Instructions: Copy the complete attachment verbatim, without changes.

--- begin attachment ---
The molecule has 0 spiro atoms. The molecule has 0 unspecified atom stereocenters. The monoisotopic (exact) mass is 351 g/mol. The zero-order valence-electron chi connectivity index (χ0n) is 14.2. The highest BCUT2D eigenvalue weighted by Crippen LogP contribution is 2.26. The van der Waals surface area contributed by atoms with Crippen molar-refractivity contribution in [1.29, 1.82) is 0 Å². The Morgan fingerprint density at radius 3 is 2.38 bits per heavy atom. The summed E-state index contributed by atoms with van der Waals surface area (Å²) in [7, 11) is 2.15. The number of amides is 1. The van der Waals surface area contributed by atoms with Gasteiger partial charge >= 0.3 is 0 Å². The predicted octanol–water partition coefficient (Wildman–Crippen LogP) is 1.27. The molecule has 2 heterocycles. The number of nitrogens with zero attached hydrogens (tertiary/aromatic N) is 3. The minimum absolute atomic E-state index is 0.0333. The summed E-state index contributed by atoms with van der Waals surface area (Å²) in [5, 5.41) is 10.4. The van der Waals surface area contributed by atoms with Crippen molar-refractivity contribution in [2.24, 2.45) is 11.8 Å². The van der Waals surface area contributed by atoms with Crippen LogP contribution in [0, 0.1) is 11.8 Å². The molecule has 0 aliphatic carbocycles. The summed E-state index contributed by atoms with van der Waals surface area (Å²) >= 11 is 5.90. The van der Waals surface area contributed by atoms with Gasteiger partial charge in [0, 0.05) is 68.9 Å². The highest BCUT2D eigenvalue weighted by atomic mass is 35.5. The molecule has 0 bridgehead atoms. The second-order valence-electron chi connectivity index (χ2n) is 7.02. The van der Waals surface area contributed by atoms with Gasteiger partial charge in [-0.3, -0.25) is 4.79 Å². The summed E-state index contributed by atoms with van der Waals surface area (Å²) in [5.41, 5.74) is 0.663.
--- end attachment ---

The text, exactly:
The molecule has 0 spiro atoms. The molecule has 0 unspecified atom stereocenters. The monoisotopic (exact) mass is 351 g/mol. The zero-order valence-electron chi connectivity index (χ0n) is 14.2. The highest BCUT2D eigenvalue weighted by Crippen LogP contribution is 2.26. The van der Waals surface area contributed by atoms with Crippen molar-refractivity contribution in [1.29, 1.82) is 0 Å². The Morgan fingerprint density at radius 3 is 2.38 bits per heavy atom. The summed E-state index contributed by atoms with van der Waals surface area (Å²) in [7, 11) is 2.15. The number of amides is 1. The van der Waals surface area contributed by atoms with Gasteiger partial charge >= 0.3 is 0 Å². The predicted octanol–water partition coefficient (Wildman–Crippen LogP) is 1.27. The molecule has 2 heterocycles. The number of nitrogens with zero attached hydrogens (tertiary/aromatic N) is 3. The minimum absolute atomic E-state index is 0.0333. The summed E-state index contributed by atoms with van der Waals surface area (Å²) in [5, 5.41) is 10.4. The van der Waals surface area contributed by atoms with Crippen molar-refractivity contribution in [2.24, 2.45) is 11.8 Å². The van der Waals surface area contributed by atoms with Crippen LogP contribution in [0, 0.1) is 11.8 Å². The molecule has 0 aliphatic carbocycles. The summed E-state index contributed by atoms with van der Waals surface area (Å²) >= 11 is 5.90. The van der Waals surface area contributed by atoms with Gasteiger partial charge in [0, 0.05) is 68.9 Å². The highest BCUT2D eigenvalue weighted by atomic mass is 35.5. The molecule has 0 bridgehead atoms. The second-order valence-electron chi connectivity index (χ2n) is 7.02. The van der Waals surface area contributed by atoms with Gasteiger partial charge in [-0.3, -0.25) is 4.79 Å². The summed E-state index contributed by atoms with van der Waals surface area (Å²) in [5.41, 5.74) is 0.663.